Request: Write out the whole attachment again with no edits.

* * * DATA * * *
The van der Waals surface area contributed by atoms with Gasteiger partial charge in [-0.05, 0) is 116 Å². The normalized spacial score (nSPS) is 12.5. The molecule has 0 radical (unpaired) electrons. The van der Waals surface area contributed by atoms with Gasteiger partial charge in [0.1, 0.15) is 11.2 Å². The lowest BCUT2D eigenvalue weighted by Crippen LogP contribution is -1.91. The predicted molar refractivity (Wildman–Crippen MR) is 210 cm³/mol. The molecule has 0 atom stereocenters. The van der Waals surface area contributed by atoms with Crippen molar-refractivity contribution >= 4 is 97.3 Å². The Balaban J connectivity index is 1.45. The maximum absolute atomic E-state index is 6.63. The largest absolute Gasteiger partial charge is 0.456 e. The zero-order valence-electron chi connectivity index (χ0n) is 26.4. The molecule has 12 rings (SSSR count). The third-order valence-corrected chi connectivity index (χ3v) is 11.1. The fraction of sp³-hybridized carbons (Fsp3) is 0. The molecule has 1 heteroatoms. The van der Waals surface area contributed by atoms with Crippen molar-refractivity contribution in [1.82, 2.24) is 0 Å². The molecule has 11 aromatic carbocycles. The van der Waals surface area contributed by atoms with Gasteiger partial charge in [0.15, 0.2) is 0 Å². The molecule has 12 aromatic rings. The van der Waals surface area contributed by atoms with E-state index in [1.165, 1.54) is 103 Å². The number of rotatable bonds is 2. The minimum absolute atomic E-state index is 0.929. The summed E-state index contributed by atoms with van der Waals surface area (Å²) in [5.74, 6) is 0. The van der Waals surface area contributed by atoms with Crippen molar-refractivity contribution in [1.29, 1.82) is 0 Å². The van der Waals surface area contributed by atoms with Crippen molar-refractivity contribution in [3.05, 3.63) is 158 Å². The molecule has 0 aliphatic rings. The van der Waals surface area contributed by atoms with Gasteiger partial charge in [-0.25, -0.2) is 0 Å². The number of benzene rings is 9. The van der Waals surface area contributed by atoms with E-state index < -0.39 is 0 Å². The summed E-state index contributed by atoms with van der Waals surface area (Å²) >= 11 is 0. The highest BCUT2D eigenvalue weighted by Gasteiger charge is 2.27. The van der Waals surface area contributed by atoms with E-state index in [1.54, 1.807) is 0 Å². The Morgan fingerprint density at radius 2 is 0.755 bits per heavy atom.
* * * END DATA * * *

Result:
The van der Waals surface area contributed by atoms with Gasteiger partial charge in [-0.05, 0) is 116 Å². The normalized spacial score (nSPS) is 12.5. The molecule has 0 radical (unpaired) electrons. The van der Waals surface area contributed by atoms with Gasteiger partial charge in [0.1, 0.15) is 11.2 Å². The lowest BCUT2D eigenvalue weighted by Crippen LogP contribution is -1.91. The predicted molar refractivity (Wildman–Crippen MR) is 210 cm³/mol. The molecule has 0 atom stereocenters. The van der Waals surface area contributed by atoms with Crippen molar-refractivity contribution >= 4 is 97.3 Å². The Balaban J connectivity index is 1.45. The maximum absolute atomic E-state index is 6.63. The largest absolute Gasteiger partial charge is 0.456 e. The zero-order valence-electron chi connectivity index (χ0n) is 26.4. The molecule has 12 rings (SSSR count). The third-order valence-corrected chi connectivity index (χ3v) is 11.1. The fraction of sp³-hybridized carbons (Fsp3) is 0. The molecule has 1 heteroatoms. The van der Waals surface area contributed by atoms with Crippen molar-refractivity contribution in [1.82, 2.24) is 0 Å². The molecule has 11 aromatic carbocycles. The van der Waals surface area contributed by atoms with Gasteiger partial charge in [0.15, 0.2) is 0 Å². The molecule has 12 aromatic rings. The van der Waals surface area contributed by atoms with E-state index in [1.165, 1.54) is 103 Å². The number of rotatable bonds is 2. The minimum absolute atomic E-state index is 0.929. The summed E-state index contributed by atoms with van der Waals surface area (Å²) in [5.74, 6) is 0. The van der Waals surface area contributed by atoms with Crippen molar-refractivity contribution in [1.29, 1.82) is 0 Å². The van der Waals surface area contributed by atoms with Crippen molar-refractivity contribution in [3.05, 3.63) is 158 Å². The molecule has 0 aliphatic rings. The van der Waals surface area contributed by atoms with Gasteiger partial charge in [-0.25, -0.2) is 0 Å². The number of benzene rings is 9. The van der Waals surface area contributed by atoms with E-state index < -0.39 is 0 Å². The summed E-state index contributed by atoms with van der Waals surface area (Å²) >= 11 is 0. The highest BCUT2D eigenvalue weighted by Gasteiger charge is 2.27. The van der Waals surface area contributed by atoms with E-state index in [1.54, 1.807) is 0 Å². The Morgan fingerprint density at radius 2 is 0.755 bits per heavy atom.